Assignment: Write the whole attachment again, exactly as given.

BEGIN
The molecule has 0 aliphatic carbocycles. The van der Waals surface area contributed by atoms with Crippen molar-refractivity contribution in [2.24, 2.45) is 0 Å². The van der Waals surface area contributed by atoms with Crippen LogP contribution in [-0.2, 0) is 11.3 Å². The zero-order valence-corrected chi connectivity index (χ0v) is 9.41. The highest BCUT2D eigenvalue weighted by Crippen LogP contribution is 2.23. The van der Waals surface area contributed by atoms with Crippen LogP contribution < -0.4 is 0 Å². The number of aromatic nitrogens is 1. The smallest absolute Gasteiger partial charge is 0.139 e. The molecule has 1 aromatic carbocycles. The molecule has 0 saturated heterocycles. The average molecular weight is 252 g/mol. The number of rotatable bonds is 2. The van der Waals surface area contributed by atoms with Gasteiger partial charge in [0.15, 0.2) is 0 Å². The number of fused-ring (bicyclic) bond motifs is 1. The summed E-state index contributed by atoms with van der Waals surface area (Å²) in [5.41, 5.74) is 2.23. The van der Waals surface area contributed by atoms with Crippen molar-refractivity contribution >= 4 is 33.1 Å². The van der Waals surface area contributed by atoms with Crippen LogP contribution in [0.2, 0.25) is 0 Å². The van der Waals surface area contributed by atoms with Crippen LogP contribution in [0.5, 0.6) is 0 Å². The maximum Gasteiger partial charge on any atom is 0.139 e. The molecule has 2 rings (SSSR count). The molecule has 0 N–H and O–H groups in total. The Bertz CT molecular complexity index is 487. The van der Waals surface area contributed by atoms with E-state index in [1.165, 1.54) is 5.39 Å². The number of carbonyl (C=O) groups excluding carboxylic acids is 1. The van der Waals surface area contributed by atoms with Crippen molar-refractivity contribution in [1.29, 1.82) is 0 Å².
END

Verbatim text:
The molecule has 0 aliphatic carbocycles. The van der Waals surface area contributed by atoms with Crippen molar-refractivity contribution in [2.24, 2.45) is 0 Å². The van der Waals surface area contributed by atoms with Crippen LogP contribution in [-0.2, 0) is 11.3 Å². The zero-order valence-corrected chi connectivity index (χ0v) is 9.41. The highest BCUT2D eigenvalue weighted by Crippen LogP contribution is 2.23. The van der Waals surface area contributed by atoms with Crippen LogP contribution < -0.4 is 0 Å². The number of aromatic nitrogens is 1. The smallest absolute Gasteiger partial charge is 0.139 e. The molecule has 1 aromatic carbocycles. The molecule has 0 saturated heterocycles. The average molecular weight is 252 g/mol. The number of rotatable bonds is 2. The van der Waals surface area contributed by atoms with Gasteiger partial charge in [0.15, 0.2) is 0 Å². The number of fused-ring (bicyclic) bond motifs is 1. The summed E-state index contributed by atoms with van der Waals surface area (Å²) in [5.41, 5.74) is 2.23. The van der Waals surface area contributed by atoms with Crippen molar-refractivity contribution >= 4 is 33.1 Å². The van der Waals surface area contributed by atoms with Crippen LogP contribution in [0.2, 0.25) is 0 Å². The van der Waals surface area contributed by atoms with Crippen LogP contribution in [0.5, 0.6) is 0 Å². The maximum Gasteiger partial charge on any atom is 0.139 e. The molecule has 2 rings (SSSR count). The molecule has 0 N–H and O–H groups in total. The Bertz CT molecular complexity index is 487. The van der Waals surface area contributed by atoms with E-state index in [1.165, 1.54) is 5.39 Å². The number of carbonyl (C=O) groups excluding carboxylic acids is 1. The van der Waals surface area contributed by atoms with Crippen molar-refractivity contribution in [1.29, 1.82) is 0 Å².